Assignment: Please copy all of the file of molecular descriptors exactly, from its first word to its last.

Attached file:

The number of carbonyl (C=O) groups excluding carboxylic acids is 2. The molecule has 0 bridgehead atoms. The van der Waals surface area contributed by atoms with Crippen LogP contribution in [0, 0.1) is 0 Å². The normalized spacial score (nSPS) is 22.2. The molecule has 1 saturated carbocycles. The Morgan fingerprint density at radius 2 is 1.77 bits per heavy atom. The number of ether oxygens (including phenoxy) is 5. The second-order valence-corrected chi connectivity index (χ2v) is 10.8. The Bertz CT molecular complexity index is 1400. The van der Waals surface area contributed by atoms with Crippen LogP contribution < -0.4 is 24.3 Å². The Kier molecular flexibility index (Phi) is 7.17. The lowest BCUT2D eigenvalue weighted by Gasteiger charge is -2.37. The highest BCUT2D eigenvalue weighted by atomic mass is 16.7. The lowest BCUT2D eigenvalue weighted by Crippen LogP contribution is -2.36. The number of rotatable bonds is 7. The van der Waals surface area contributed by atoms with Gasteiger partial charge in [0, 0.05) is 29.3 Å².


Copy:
The number of carbonyl (C=O) groups excluding carboxylic acids is 2. The molecule has 0 bridgehead atoms. The van der Waals surface area contributed by atoms with Crippen LogP contribution in [0, 0.1) is 0 Å². The normalized spacial score (nSPS) is 22.2. The molecule has 1 saturated carbocycles. The Morgan fingerprint density at radius 2 is 1.77 bits per heavy atom. The number of ether oxygens (including phenoxy) is 5. The second-order valence-corrected chi connectivity index (χ2v) is 10.8. The Bertz CT molecular complexity index is 1400. The van der Waals surface area contributed by atoms with Crippen LogP contribution < -0.4 is 24.3 Å². The Kier molecular flexibility index (Phi) is 7.17. The lowest BCUT2D eigenvalue weighted by Gasteiger charge is -2.37. The highest BCUT2D eigenvalue weighted by atomic mass is 16.7. The lowest BCUT2D eigenvalue weighted by Crippen LogP contribution is -2.36. The number of rotatable bonds is 7. The van der Waals surface area contributed by atoms with Gasteiger partial charge in [0, 0.05) is 29.3 Å².